As GOP diversifies, South Carolina is rising
KIAWAH ISLAND, S.C.
The libretto of this operatic election season, understandably promoted by Democrats and unsurprisingly sung by many in the media, is that Republicans have sown the seeds of November disappointments by nominating candidates other than those the party's supposedly wiser establishment prefers. This theory is inconvenienced by two facts: South Carolina's Nikki Haley and Tim Scott.
"I am a policy girl," Haley, 38, says demurely. But she is a savvy politician who in 2004 won a state legislature seat by defeating the longest-serving incumbent. Although the state's Republican establishment opposed her nomination for governor, she won because for two years she has been traveling around the state asking this question: Does anyone think it odd that in 2007 only 8 percent of the decisions by the state House, and only 1 percent of the state Senate's decisions, were made by recorded votes?
The political class and its parasitic lobbyists preferred government conducted in private. Haley, whose early campaign strategy was exuberantly indiscriminate ("go anywhere and talk to anybody") won the gubernatorial nomination by defeating the state's lieutenant governor, its attorney general and a congressman.
She and her state have come a long way since, at about age 5, in her home town of Bamberg, she and her sister entered the Little Miss Bamberg pageant. It usually crowned a white and a black queen. The flummoxed judges disqualified both Randhawa girls.
If elected, Haley will be the second Indian American Republican governor in Dixie, joining Louisiana's Bobby Jindal. She, unlike him, does not look like someone from the subcontinent; her faintly olive complexion could be Mediterranean. Tunku Varadarajan of Stanford's Hoover Institution and New York University's Stern School of Business suggests why they have risen in the Republican Party while no Indian American has comparably risen in the Democratic Party:
"Could it be that because Democrats put more of an emphasis on identity politics, an Indian American Democrat would have to contend with other ethnic constituencies that might think that it's 'their turn' first? And once you go down the 'identity' route, your success as a politician tends to rest more on the weight of numbers -- the size of your ethnic constituency, or your racial voting bloc -- than on the weight of your ideas."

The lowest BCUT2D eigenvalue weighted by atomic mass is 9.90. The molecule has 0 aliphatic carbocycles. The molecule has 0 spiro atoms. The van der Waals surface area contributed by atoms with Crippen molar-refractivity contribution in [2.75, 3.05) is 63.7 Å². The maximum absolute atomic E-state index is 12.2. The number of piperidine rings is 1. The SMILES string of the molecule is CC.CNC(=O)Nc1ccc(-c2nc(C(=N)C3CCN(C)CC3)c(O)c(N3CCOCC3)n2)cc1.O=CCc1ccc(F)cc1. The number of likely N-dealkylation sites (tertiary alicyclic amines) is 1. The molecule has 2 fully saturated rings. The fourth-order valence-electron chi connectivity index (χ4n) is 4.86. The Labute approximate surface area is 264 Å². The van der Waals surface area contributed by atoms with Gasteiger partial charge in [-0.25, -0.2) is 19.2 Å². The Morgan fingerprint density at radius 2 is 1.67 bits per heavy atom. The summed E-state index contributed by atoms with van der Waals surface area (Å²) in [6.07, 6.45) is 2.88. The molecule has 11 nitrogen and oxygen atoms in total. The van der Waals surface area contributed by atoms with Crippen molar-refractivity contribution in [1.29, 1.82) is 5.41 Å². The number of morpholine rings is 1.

Because of his ideas, Tim Scott, 44, an African American Republican, will be elected the new congressman from the heavily Republican -- and 72.8 percent white -- 1st District. It includes Charleston, the cradle of secession, in whose harbor sits Fort Sumter. Scott won the nomination by handily defeating (68 percent to 32 percent) Paul Thurmond -- son of Strom, the former governor, Dixiecrat presidential candidate in 1948 and eight-term U.S. senator.
Scott aspired to a football career until a religious experience changed his direction. At a 1983 meeting of the Fellowship of Christian Athletes, he had an epiphany. He had already come under the guidance of a white owner of a local Chick-fil-A franchise. Scott acquired many of his ideas by reading Thomas Sowell and other conservatives.
In 1995, he became the first black Republican elected to any South Carolina office (Charleston County Council) since Reconstruction, and in 2008 he became the first black Republican since Reconstruction elected to the state House of Representatives. His Web site stresses economics: "Tim has never voted for a tax increase" and "Tim was heavily involved in bringing Boeing to the Charleston area."
This state, like most, practices "entrepreneurial federalism," offering incentives -- tax exemptions, low-interest loans, etc. -- to lure investment. So a gigantic $750 million assembly plant is rising where Boeing will create 3,800 new jobs to build its 787. Unlike in Everett, Wash., where most Boeing aircraft have been built, the South Carolina workforce will be non-union.
When the Democrats' 2004 presidential nomination contest reached this state, the eventual winner, John Kerry, was excoriating "Benedict Arnold CEOs" -- those who locate some operations overseas. This must have seemed quaint and parochial in a state that is benefiting from the German, Japanese and French CEOs who gave South Carolina BMW, Fujifilm and Michelin plants.
Scott's and Haley's candidacies, both focusing on economic issues, are pebbles in an avalanche of evidence that the identity politics of race and ethnicity has become a crashing bore. That, in turn, is evidence of this:
If the question is which state has changed most in the last half-century, the answer might be California. But if the question is which state has changed most for the better, the answer might be South Carolina.